UK boarding school confiscating students’ smartphones during bedtime
In this day and age, just about every person in the world checks their mobile device before going to sleep at night. In some economies where the average mobile user can afford to enjoy data, surfing the Internet or one’s social media feed is likely a guaranteed activity before rocking off to Neverland.
But Eton College, a boarding school in the United Kingdom, is having none of it. As a matter of fact, the academic institution has implemented a policy that requires every first year student within its walls to turn in their mobile phones every night. As reported by The Guardian, the objective of the new rule is to reduce mobile device usage among its student population, and in turn, allow its kids to sleep better.
The school mandates that at 9:30 PM every night, students should turn in their electronic devices to Eton College’s staff. And in the next morning, kids can retrieve their gadgets at 7:45 AM. There are exceptions to the rule, such as needing their phones to call family members, and other special cases.
Eton College is widely considered as one of the most exclusive boarding schools in all of England. Families who want their children to attend this school will have to pay about $50,000 annually. It is no Hogwarts of course, but the school has produced an impressive list of former students, including royalty like Prince Harry and Prince William, Oscar winning actor eddie Redmayne, and former Prime Minister David Cameron.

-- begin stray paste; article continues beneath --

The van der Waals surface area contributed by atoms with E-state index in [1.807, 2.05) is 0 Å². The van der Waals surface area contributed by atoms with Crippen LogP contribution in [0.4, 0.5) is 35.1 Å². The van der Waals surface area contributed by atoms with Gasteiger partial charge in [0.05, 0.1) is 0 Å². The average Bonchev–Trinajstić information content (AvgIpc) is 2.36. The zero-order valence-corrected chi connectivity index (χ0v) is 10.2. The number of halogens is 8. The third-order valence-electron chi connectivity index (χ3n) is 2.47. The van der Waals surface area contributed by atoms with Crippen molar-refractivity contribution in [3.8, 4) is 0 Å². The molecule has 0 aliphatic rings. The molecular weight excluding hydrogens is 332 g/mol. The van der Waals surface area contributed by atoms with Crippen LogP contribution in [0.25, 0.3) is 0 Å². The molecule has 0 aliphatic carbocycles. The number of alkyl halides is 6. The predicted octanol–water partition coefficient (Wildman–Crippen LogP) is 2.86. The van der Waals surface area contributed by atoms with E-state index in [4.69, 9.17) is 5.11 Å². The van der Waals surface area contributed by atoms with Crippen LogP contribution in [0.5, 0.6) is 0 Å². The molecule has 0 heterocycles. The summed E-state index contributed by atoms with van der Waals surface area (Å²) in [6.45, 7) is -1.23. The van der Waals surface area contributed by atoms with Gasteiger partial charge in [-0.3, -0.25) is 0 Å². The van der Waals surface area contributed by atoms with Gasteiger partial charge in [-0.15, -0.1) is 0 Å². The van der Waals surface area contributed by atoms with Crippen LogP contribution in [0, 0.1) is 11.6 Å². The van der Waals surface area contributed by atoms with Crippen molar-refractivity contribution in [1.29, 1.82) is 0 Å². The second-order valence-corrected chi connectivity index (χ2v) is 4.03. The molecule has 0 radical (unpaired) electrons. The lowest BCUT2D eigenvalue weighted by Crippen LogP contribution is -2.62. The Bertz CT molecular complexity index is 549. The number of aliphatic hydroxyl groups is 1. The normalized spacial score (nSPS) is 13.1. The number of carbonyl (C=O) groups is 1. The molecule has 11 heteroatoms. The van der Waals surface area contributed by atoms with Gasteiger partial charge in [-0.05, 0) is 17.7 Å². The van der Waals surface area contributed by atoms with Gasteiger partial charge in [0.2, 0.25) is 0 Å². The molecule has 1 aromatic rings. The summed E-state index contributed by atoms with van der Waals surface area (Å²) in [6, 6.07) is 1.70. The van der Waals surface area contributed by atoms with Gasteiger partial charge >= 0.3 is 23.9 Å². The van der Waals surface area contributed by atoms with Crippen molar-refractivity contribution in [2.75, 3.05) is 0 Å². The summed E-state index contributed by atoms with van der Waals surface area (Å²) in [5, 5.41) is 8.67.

But some may be wondering if it made the right move by introducing its no smartphone before bedtime rule for its students. As pointed out by Simon Henderson, the headmaster of Eton College, kids these days may not know it (or care to admit it), but the wonders of the digital and Internet age still can’t make adolescent years any easier. And too much screen time and social media may not help.
While it is true that Eton College’s rule is implemented for first year boys (who are 13 years old to 14 years old), the school is actually considering the idea of having the policy apply to second year students, too. According to administrators, its students have actually showed a positive reaction to the policy, and the school is claiming that the rule has impacted its boys’ well-being.
As revealed by Henderson, the school had actually expected some resistance from the kids at first. But most of the students have said they are okay with the rule, mainly because they get an opportunity every night to enjoy a respite, especially from the social pressure of having to read and reply to every message all the time.